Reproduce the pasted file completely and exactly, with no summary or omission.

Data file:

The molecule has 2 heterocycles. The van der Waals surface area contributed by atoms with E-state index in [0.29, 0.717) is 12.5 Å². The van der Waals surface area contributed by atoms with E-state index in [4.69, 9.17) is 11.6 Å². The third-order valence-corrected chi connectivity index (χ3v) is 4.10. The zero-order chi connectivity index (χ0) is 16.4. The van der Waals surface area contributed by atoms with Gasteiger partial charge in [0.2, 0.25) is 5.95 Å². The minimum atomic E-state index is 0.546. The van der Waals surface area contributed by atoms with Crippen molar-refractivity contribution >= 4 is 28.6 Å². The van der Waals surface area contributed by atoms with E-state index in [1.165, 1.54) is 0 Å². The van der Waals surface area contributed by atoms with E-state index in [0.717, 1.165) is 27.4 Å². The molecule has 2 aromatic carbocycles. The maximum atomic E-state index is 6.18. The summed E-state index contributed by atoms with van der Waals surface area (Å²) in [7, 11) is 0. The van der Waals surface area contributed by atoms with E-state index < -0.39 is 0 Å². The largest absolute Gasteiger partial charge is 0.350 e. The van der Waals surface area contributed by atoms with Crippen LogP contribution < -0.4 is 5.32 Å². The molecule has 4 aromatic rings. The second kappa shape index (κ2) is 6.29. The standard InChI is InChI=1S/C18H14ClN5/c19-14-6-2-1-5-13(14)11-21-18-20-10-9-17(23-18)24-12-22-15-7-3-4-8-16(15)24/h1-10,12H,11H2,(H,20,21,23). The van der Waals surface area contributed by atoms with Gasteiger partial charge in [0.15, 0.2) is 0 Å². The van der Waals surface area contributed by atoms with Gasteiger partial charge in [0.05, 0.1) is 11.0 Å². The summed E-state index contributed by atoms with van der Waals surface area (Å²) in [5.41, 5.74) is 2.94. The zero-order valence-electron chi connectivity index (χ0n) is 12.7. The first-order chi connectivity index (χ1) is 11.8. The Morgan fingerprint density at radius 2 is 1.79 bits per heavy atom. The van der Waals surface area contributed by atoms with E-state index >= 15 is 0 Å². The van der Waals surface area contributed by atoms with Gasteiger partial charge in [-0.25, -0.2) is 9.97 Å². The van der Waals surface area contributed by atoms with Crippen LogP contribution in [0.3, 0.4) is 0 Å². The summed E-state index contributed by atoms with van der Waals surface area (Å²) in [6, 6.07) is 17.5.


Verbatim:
The molecule has 2 heterocycles. The van der Waals surface area contributed by atoms with E-state index in [0.29, 0.717) is 12.5 Å². The van der Waals surface area contributed by atoms with E-state index in [4.69, 9.17) is 11.6 Å². The third-order valence-corrected chi connectivity index (χ3v) is 4.10. The zero-order chi connectivity index (χ0) is 16.4. The van der Waals surface area contributed by atoms with Gasteiger partial charge in [0.2, 0.25) is 5.95 Å². The minimum atomic E-state index is 0.546. The van der Waals surface area contributed by atoms with Crippen molar-refractivity contribution >= 4 is 28.6 Å². The van der Waals surface area contributed by atoms with E-state index in [1.165, 1.54) is 0 Å². The van der Waals surface area contributed by atoms with E-state index in [0.717, 1.165) is 27.4 Å². The molecule has 2 aromatic carbocycles. The maximum atomic E-state index is 6.18. The summed E-state index contributed by atoms with van der Waals surface area (Å²) in [7, 11) is 0. The van der Waals surface area contributed by atoms with E-state index < -0.39 is 0 Å². The largest absolute Gasteiger partial charge is 0.350 e. The van der Waals surface area contributed by atoms with Crippen LogP contribution < -0.4 is 5.32 Å². The molecule has 4 aromatic rings. The second kappa shape index (κ2) is 6.29. The standard InChI is InChI=1S/C18H14ClN5/c19-14-6-2-1-5-13(14)11-21-18-20-10-9-17(23-18)24-12-22-15-7-3-4-8-16(15)24/h1-10,12H,11H2,(H,20,21,23). The van der Waals surface area contributed by atoms with Gasteiger partial charge in [0.15, 0.2) is 0 Å². The van der Waals surface area contributed by atoms with Gasteiger partial charge in [0.05, 0.1) is 11.0 Å². The summed E-state index contributed by atoms with van der Waals surface area (Å²) in [5.41, 5.74) is 2.94. The zero-order valence-electron chi connectivity index (χ0n) is 12.7. The first-order chi connectivity index (χ1) is 11.8. The Morgan fingerprint density at radius 2 is 1.79 bits per heavy atom. The van der Waals surface area contributed by atoms with E-state index >= 15 is 0 Å². The van der Waals surface area contributed by atoms with Gasteiger partial charge in [-0.25, -0.2) is 9.97 Å². The van der Waals surface area contributed by atoms with Crippen LogP contribution in [0.3, 0.4) is 0 Å². The summed E-state index contributed by atoms with van der Waals surface area (Å²) in [6, 6.07) is 17.5.